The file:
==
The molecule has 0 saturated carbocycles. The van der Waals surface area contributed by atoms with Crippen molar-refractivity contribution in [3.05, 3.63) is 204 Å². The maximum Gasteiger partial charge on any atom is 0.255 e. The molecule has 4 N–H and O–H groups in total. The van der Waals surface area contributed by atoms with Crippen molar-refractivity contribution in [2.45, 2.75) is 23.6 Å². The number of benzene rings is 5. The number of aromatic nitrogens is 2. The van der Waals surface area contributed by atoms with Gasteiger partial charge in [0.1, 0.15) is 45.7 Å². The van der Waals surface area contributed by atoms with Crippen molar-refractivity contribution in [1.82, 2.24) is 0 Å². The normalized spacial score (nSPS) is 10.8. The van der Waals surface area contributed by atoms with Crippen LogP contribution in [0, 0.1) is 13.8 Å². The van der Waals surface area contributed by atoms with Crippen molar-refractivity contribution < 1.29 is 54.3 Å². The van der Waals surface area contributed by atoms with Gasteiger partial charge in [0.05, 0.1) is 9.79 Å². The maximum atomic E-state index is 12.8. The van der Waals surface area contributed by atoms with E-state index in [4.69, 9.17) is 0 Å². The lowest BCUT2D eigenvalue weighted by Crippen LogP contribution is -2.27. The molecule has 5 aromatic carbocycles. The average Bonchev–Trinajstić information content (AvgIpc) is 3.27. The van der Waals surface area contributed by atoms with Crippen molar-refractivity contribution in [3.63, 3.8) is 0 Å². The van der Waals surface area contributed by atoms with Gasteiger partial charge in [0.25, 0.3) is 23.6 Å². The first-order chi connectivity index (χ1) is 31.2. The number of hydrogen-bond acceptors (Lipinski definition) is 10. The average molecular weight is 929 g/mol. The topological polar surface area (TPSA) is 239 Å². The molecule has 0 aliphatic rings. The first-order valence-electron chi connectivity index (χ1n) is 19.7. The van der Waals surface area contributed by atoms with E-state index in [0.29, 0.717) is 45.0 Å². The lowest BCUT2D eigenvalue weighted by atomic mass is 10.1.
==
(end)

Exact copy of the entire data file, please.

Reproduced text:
The molecule has 0 saturated carbocycles. The van der Waals surface area contributed by atoms with Crippen molar-refractivity contribution in [3.05, 3.63) is 204 Å². The maximum Gasteiger partial charge on any atom is 0.255 e. The molecule has 4 N–H and O–H groups in total. The van der Waals surface area contributed by atoms with Crippen molar-refractivity contribution in [2.45, 2.75) is 23.6 Å². The number of benzene rings is 5. The number of aromatic nitrogens is 2. The van der Waals surface area contributed by atoms with Gasteiger partial charge in [0.1, 0.15) is 45.7 Å². The van der Waals surface area contributed by atoms with Crippen molar-refractivity contribution in [1.82, 2.24) is 0 Å². The normalized spacial score (nSPS) is 10.8. The van der Waals surface area contributed by atoms with Crippen LogP contribution in [0, 0.1) is 13.8 Å². The van der Waals surface area contributed by atoms with Crippen molar-refractivity contribution < 1.29 is 54.3 Å². The van der Waals surface area contributed by atoms with Gasteiger partial charge in [0.05, 0.1) is 9.79 Å². The maximum atomic E-state index is 12.8. The van der Waals surface area contributed by atoms with E-state index in [4.69, 9.17) is 0 Å². The lowest BCUT2D eigenvalue weighted by Crippen LogP contribution is -2.27. The molecule has 5 aromatic carbocycles. The average Bonchev–Trinajstić information content (AvgIpc) is 3.27. The van der Waals surface area contributed by atoms with Crippen molar-refractivity contribution in [3.63, 3.8) is 0 Å². The van der Waals surface area contributed by atoms with Gasteiger partial charge in [0.25, 0.3) is 23.6 Å². The first-order chi connectivity index (χ1) is 31.2. The number of hydrogen-bond acceptors (Lipinski definition) is 10. The average molecular weight is 929 g/mol. The topological polar surface area (TPSA) is 239 Å². The molecule has 0 aliphatic rings. The first-order valence-electron chi connectivity index (χ1n) is 19.7. The van der Waals surface area contributed by atoms with E-state index in [0.29, 0.717) is 45.0 Å². The lowest BCUT2D eigenvalue weighted by atomic mass is 10.1.